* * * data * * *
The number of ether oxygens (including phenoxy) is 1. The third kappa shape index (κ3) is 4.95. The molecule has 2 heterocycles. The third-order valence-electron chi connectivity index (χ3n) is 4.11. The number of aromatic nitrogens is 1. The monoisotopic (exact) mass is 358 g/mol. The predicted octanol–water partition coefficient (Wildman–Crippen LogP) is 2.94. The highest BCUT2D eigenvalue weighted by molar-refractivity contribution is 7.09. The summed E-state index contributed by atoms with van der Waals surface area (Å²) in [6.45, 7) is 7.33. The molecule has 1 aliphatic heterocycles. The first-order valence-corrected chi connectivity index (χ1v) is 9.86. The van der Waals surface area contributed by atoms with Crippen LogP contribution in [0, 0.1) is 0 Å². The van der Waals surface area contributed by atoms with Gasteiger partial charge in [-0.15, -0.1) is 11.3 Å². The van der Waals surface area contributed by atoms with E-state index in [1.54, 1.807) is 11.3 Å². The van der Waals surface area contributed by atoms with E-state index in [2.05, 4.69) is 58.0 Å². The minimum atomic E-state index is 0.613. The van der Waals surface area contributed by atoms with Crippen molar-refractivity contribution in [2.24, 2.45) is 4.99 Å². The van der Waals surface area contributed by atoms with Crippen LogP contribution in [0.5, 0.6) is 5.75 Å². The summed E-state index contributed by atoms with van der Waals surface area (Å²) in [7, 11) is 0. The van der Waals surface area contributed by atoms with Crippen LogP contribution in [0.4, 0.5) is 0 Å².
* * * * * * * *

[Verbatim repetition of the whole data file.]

The number of ether oxygens (including phenoxy) is 1. The third kappa shape index (κ3) is 4.95. The molecule has 2 heterocycles. The third-order valence-electron chi connectivity index (χ3n) is 4.11. The number of aromatic nitrogens is 1. The monoisotopic (exact) mass is 358 g/mol. The predicted octanol–water partition coefficient (Wildman–Crippen LogP) is 2.94. The highest BCUT2D eigenvalue weighted by molar-refractivity contribution is 7.09. The summed E-state index contributed by atoms with van der Waals surface area (Å²) in [6.45, 7) is 7.33. The molecule has 1 aliphatic heterocycles. The first-order valence-corrected chi connectivity index (χ1v) is 9.86. The van der Waals surface area contributed by atoms with Crippen LogP contribution in [0, 0.1) is 0 Å². The van der Waals surface area contributed by atoms with Gasteiger partial charge in [-0.15, -0.1) is 11.3 Å². The van der Waals surface area contributed by atoms with E-state index in [1.54, 1.807) is 11.3 Å². The van der Waals surface area contributed by atoms with E-state index in [2.05, 4.69) is 58.0 Å². The minimum atomic E-state index is 0.613. The van der Waals surface area contributed by atoms with Crippen molar-refractivity contribution in [2.24, 2.45) is 4.99 Å². The van der Waals surface area contributed by atoms with Crippen LogP contribution in [0.5, 0.6) is 5.75 Å². The summed E-state index contributed by atoms with van der Waals surface area (Å²) in [7, 11) is 0. The van der Waals surface area contributed by atoms with Crippen LogP contribution in [0.4, 0.5) is 0 Å².